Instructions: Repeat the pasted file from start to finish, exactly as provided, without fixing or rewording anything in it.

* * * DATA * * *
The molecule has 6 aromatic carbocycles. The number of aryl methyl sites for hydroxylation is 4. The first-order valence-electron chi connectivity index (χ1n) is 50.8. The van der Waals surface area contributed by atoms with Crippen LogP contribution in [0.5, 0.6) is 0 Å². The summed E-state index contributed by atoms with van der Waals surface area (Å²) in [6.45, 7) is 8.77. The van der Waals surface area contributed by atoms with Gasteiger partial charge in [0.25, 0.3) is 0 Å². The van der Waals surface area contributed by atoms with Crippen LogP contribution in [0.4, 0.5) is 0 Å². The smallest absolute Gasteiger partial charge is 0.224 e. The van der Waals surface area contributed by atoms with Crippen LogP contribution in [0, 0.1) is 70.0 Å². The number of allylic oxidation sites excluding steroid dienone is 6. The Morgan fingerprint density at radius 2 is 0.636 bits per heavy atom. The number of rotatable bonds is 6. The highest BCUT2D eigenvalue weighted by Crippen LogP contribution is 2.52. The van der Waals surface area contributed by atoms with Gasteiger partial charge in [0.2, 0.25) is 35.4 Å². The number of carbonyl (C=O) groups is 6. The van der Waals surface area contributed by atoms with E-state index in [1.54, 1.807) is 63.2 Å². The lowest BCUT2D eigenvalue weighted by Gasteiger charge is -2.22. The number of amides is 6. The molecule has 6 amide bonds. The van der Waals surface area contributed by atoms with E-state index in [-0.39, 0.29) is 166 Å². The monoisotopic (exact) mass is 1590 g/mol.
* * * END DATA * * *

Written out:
The molecule has 6 aromatic carbocycles. The number of aryl methyl sites for hydroxylation is 4. The first-order valence-electron chi connectivity index (χ1n) is 50.8. The van der Waals surface area contributed by atoms with Crippen LogP contribution in [0.5, 0.6) is 0 Å². The summed E-state index contributed by atoms with van der Waals surface area (Å²) in [6.45, 7) is 8.77. The van der Waals surface area contributed by atoms with Gasteiger partial charge in [0.25, 0.3) is 0 Å². The van der Waals surface area contributed by atoms with Crippen LogP contribution in [0.4, 0.5) is 0 Å². The smallest absolute Gasteiger partial charge is 0.224 e. The van der Waals surface area contributed by atoms with Crippen LogP contribution in [0, 0.1) is 70.0 Å². The number of allylic oxidation sites excluding steroid dienone is 6. The Morgan fingerprint density at radius 2 is 0.636 bits per heavy atom. The number of rotatable bonds is 6. The highest BCUT2D eigenvalue weighted by Crippen LogP contribution is 2.52. The van der Waals surface area contributed by atoms with Gasteiger partial charge in [0.2, 0.25) is 35.4 Å². The number of carbonyl (C=O) groups is 6. The van der Waals surface area contributed by atoms with E-state index in [1.54, 1.807) is 63.2 Å². The lowest BCUT2D eigenvalue weighted by Gasteiger charge is -2.22. The number of amides is 6. The molecule has 6 amide bonds. The van der Waals surface area contributed by atoms with E-state index in [-0.39, 0.29) is 166 Å². The monoisotopic (exact) mass is 1590 g/mol.